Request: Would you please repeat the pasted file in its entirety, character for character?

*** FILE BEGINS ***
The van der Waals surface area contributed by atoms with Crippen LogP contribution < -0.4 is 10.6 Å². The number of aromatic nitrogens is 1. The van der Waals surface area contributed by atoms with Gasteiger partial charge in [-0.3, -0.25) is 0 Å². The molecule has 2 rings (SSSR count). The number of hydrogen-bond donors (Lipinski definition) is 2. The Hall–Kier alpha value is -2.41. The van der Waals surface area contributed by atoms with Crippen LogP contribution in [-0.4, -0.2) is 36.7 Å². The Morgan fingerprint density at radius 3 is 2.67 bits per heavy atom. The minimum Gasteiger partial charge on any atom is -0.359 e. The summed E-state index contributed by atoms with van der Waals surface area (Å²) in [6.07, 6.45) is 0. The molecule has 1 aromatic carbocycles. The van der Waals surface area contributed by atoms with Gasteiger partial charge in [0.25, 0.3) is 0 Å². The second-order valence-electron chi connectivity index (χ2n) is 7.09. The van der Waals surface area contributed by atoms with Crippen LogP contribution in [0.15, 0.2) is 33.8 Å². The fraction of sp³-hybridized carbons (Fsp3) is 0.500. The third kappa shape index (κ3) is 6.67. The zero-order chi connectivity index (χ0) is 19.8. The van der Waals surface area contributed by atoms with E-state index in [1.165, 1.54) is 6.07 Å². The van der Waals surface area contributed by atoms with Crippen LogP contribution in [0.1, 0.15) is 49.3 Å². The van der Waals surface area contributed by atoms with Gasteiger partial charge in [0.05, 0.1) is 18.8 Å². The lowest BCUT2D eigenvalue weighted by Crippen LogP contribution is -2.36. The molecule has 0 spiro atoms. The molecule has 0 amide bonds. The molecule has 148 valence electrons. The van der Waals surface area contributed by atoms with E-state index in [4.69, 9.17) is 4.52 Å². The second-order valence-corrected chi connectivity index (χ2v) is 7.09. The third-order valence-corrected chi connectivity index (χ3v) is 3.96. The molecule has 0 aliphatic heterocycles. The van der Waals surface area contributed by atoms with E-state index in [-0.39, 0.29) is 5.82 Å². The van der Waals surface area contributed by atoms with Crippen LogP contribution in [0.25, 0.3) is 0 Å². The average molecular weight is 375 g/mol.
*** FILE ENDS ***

The van der Waals surface area contributed by atoms with Crippen LogP contribution < -0.4 is 10.6 Å². The number of aromatic nitrogens is 1. The van der Waals surface area contributed by atoms with Gasteiger partial charge in [-0.3, -0.25) is 0 Å². The molecule has 2 rings (SSSR count). The number of hydrogen-bond donors (Lipinski definition) is 2. The Hall–Kier alpha value is -2.41. The van der Waals surface area contributed by atoms with Crippen LogP contribution in [-0.4, -0.2) is 36.7 Å². The Morgan fingerprint density at radius 3 is 2.67 bits per heavy atom. The minimum Gasteiger partial charge on any atom is -0.359 e. The summed E-state index contributed by atoms with van der Waals surface area (Å²) in [6.07, 6.45) is 0. The molecule has 1 aromatic carbocycles. The van der Waals surface area contributed by atoms with Gasteiger partial charge in [0.25, 0.3) is 0 Å². The second-order valence-electron chi connectivity index (χ2n) is 7.09. The van der Waals surface area contributed by atoms with Crippen LogP contribution in [0.15, 0.2) is 33.8 Å². The fraction of sp³-hybridized carbons (Fsp3) is 0.500. The third kappa shape index (κ3) is 6.67. The zero-order chi connectivity index (χ0) is 19.8. The van der Waals surface area contributed by atoms with E-state index in [1.165, 1.54) is 6.07 Å². The van der Waals surface area contributed by atoms with Crippen LogP contribution in [0.1, 0.15) is 49.3 Å². The van der Waals surface area contributed by atoms with Gasteiger partial charge in [0.05, 0.1) is 18.8 Å². The lowest BCUT2D eigenvalue weighted by Crippen LogP contribution is -2.36. The molecule has 0 spiro atoms. The molecule has 0 amide bonds. The molecule has 148 valence electrons. The van der Waals surface area contributed by atoms with E-state index in [4.69, 9.17) is 4.52 Å². The second-order valence-corrected chi connectivity index (χ2v) is 7.09. The third-order valence-corrected chi connectivity index (χ3v) is 3.96. The molecule has 0 aliphatic heterocycles. The van der Waals surface area contributed by atoms with E-state index in [-0.39, 0.29) is 5.82 Å². The van der Waals surface area contributed by atoms with Crippen LogP contribution in [0.25, 0.3) is 0 Å². The average molecular weight is 375 g/mol.